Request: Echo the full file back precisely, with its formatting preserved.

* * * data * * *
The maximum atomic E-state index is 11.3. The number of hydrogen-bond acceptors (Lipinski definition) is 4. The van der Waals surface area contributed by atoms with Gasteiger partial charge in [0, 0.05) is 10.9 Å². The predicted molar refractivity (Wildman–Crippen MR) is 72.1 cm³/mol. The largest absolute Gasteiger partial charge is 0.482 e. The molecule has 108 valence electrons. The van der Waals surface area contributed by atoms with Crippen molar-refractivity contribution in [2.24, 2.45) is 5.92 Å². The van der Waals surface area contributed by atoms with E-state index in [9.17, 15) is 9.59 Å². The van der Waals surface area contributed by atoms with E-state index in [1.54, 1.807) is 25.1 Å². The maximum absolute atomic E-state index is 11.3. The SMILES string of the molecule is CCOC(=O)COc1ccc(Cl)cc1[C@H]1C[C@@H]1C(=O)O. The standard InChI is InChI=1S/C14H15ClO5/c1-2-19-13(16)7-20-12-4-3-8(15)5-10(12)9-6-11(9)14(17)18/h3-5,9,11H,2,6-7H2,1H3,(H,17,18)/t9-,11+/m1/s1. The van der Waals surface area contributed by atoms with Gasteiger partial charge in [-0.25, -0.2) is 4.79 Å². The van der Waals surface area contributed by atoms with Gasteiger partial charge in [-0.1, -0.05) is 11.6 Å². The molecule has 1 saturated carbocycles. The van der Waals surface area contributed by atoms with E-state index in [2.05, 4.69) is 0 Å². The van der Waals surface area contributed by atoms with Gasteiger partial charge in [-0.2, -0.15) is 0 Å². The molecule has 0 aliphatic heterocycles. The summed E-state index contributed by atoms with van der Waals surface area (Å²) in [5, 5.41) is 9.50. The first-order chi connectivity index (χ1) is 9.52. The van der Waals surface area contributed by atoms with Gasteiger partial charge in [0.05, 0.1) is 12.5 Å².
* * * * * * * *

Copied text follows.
The maximum atomic E-state index is 11.3. The number of hydrogen-bond acceptors (Lipinski definition) is 4. The van der Waals surface area contributed by atoms with Gasteiger partial charge in [0, 0.05) is 10.9 Å². The predicted molar refractivity (Wildman–Crippen MR) is 72.1 cm³/mol. The largest absolute Gasteiger partial charge is 0.482 e. The molecule has 108 valence electrons. The van der Waals surface area contributed by atoms with Crippen molar-refractivity contribution in [2.24, 2.45) is 5.92 Å². The van der Waals surface area contributed by atoms with E-state index in [9.17, 15) is 9.59 Å². The van der Waals surface area contributed by atoms with E-state index in [1.54, 1.807) is 25.1 Å². The maximum absolute atomic E-state index is 11.3. The SMILES string of the molecule is CCOC(=O)COc1ccc(Cl)cc1[C@H]1C[C@@H]1C(=O)O. The standard InChI is InChI=1S/C14H15ClO5/c1-2-19-13(16)7-20-12-4-3-8(15)5-10(12)9-6-11(9)14(17)18/h3-5,9,11H,2,6-7H2,1H3,(H,17,18)/t9-,11+/m1/s1. The van der Waals surface area contributed by atoms with Gasteiger partial charge in [-0.25, -0.2) is 4.79 Å². The van der Waals surface area contributed by atoms with Gasteiger partial charge in [-0.1, -0.05) is 11.6 Å². The molecule has 1 saturated carbocycles. The van der Waals surface area contributed by atoms with E-state index in [2.05, 4.69) is 0 Å². The van der Waals surface area contributed by atoms with Gasteiger partial charge in [-0.2, -0.15) is 0 Å². The molecule has 0 aliphatic heterocycles. The summed E-state index contributed by atoms with van der Waals surface area (Å²) in [5, 5.41) is 9.50. The first-order chi connectivity index (χ1) is 9.52. The van der Waals surface area contributed by atoms with Gasteiger partial charge in [0.05, 0.1) is 12.5 Å².